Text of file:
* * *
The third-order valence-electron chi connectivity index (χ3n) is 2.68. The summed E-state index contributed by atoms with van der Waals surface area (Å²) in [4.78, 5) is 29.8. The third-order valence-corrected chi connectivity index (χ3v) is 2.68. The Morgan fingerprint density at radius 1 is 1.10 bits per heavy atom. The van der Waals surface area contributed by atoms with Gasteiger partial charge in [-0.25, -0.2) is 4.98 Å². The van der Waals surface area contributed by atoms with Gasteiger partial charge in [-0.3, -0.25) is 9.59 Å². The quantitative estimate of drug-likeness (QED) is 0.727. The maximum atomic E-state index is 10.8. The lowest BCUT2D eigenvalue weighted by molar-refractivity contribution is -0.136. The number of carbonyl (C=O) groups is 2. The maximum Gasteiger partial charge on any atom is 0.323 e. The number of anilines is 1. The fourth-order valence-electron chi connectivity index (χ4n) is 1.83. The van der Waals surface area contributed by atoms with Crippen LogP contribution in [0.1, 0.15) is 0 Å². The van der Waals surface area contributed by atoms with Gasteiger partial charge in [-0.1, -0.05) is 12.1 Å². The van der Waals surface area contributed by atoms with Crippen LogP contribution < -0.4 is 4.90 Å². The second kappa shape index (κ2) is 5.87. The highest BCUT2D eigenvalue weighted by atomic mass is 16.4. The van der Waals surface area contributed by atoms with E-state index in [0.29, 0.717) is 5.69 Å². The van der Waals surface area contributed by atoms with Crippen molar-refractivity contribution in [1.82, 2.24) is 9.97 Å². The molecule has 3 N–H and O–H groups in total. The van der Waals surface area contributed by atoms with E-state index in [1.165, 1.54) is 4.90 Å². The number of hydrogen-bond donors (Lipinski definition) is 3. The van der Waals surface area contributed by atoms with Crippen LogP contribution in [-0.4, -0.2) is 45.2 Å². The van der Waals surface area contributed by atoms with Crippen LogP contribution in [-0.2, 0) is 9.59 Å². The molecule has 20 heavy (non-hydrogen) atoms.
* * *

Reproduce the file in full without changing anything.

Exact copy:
The third-order valence-electron chi connectivity index (χ3n) is 2.68. The summed E-state index contributed by atoms with van der Waals surface area (Å²) in [4.78, 5) is 29.8. The third-order valence-corrected chi connectivity index (χ3v) is 2.68. The Morgan fingerprint density at radius 1 is 1.10 bits per heavy atom. The van der Waals surface area contributed by atoms with Gasteiger partial charge in [-0.25, -0.2) is 4.98 Å². The van der Waals surface area contributed by atoms with Gasteiger partial charge in [-0.3, -0.25) is 9.59 Å². The quantitative estimate of drug-likeness (QED) is 0.727. The maximum atomic E-state index is 10.8. The lowest BCUT2D eigenvalue weighted by molar-refractivity contribution is -0.136. The number of carbonyl (C=O) groups is 2. The maximum Gasteiger partial charge on any atom is 0.323 e. The number of anilines is 1. The fourth-order valence-electron chi connectivity index (χ4n) is 1.83. The van der Waals surface area contributed by atoms with Crippen LogP contribution in [0.1, 0.15) is 0 Å². The van der Waals surface area contributed by atoms with Gasteiger partial charge in [-0.1, -0.05) is 12.1 Å². The van der Waals surface area contributed by atoms with Crippen LogP contribution < -0.4 is 4.90 Å². The second kappa shape index (κ2) is 5.87. The highest BCUT2D eigenvalue weighted by atomic mass is 16.4. The van der Waals surface area contributed by atoms with E-state index in [0.29, 0.717) is 5.69 Å². The van der Waals surface area contributed by atoms with Crippen molar-refractivity contribution in [1.82, 2.24) is 9.97 Å². The molecule has 3 N–H and O–H groups in total. The van der Waals surface area contributed by atoms with E-state index in [1.165, 1.54) is 4.90 Å². The number of hydrogen-bond donors (Lipinski definition) is 3. The van der Waals surface area contributed by atoms with Crippen LogP contribution in [-0.4, -0.2) is 45.2 Å². The van der Waals surface area contributed by atoms with Crippen LogP contribution in [-0.2, 0) is 9.59 Å². The molecule has 20 heavy (non-hydrogen) atoms.